Launching a start-up or a small business requires capital, and you’ll need to have a healthy cash flow to keep things running and scale up when the time is right. With traditional banks still reluctant to lend, especially to new businesses that lack collateral or a good credit rating, many entrepreneurs and small business owners are turning to alternative forms of funding for their businesses. Here’s a list of popular options in case that chat with the bank manager doesn’t go so well.
1 – Self-Financing
Many small business owners prefer to finance their companies strictly from their own pockets, taking all the risks as well as all the rewards. Keeping your day job while starting up a business is a good way to ensure a healthy cash flow, but it may leave you short of time and energy to develop your new business fully. With self-financing you get to keep total control of your business but, unless you’re particularly flush, the capital provided will probably be limited. However much of your own funds you invest in your business, don’t put in more than you can afford to lose.
2 – Friends and Family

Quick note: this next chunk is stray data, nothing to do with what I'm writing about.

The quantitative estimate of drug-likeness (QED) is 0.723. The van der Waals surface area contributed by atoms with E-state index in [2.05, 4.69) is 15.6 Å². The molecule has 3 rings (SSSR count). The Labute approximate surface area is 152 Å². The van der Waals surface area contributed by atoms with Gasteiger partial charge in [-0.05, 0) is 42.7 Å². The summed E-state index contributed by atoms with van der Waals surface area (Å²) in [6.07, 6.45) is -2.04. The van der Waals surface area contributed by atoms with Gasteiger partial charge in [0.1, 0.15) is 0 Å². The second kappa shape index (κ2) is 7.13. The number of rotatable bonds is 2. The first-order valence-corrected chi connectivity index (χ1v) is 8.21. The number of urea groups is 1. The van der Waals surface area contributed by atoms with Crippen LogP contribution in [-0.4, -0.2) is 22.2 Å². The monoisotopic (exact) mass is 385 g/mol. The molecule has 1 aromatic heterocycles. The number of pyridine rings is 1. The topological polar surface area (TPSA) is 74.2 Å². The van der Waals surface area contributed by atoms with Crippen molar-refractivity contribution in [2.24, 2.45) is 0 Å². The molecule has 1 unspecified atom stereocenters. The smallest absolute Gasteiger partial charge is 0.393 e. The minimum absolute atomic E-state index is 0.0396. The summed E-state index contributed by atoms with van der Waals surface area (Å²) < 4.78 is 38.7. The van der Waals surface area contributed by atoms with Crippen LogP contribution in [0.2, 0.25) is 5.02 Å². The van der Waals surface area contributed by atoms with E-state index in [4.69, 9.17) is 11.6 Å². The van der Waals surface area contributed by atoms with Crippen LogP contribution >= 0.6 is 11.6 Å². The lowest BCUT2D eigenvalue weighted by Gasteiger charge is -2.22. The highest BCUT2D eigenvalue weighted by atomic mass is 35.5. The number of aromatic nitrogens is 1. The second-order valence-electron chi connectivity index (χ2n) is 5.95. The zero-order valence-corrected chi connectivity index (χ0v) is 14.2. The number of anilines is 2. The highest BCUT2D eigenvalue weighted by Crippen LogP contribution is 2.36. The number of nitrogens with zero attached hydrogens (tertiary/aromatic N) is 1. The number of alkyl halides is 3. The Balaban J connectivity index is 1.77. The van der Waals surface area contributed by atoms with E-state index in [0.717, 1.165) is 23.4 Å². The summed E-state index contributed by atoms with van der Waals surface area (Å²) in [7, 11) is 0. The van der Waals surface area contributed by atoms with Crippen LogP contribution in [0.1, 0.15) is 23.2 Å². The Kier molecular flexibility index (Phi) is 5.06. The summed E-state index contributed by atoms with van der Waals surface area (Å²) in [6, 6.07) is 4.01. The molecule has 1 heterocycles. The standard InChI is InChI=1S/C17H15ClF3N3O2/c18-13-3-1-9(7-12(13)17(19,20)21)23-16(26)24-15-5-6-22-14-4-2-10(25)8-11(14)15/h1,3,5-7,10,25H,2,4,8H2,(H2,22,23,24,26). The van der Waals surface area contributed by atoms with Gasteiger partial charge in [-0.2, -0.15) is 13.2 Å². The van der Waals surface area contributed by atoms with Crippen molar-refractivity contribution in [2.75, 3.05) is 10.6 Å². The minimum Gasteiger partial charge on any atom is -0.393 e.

According to research, lots of small business owners now look to friends and family to help finance their projects. While this may seem preferable to borrowing from a bank or credit company, you risk jeopardizing your most precious relationships if things go wrong and your business fails. At the very least, keep things as professional as possible by drawing up a signed contract and provide the same level of updates and dividends for your nearest and dearest as you would for any other investor.
3 – Non-Bank Loans
Non-bank lenders include large credit companies and smaller businesses offering microloans. The advantages for borrowers may include less stringent credit ratings or collateral requirements, and loans are often made on the basis of a business’ cash flow and its ability to repay. Applying for non-bank loans is typically a straightforward process and loans can be approved almost immediately. However, interest rates can be much higher than ordinary banks and borrowers should always check the fine print before signing any contract.
4 – Crowdfunding
Relatively unheard of even a few years ago, crowdfunding – soliciting investment from large groups of strangers, typically online via dedicated websites – has since become a true internet phenomenon. While early crowdfunding sites like Kickstarter or Indiegogo focus more on creative projects, newer sites such as Fundable and Crowdfunder provide financing opportunities for a much wider range of small business ideas. Setting realistic and achievable goals is the key to crowdfunding success, as investors participate on the strength of an idea rather than the promise of returns.
Whether you’re looking for extra cash to help your current business or seeking investment in a brand-new project, the many alternative forms of funding available to small business owners today means you no longer have to rely on banks alone.
Author: Melanie is a business finance writer for Capiota, a business lending provider in the UK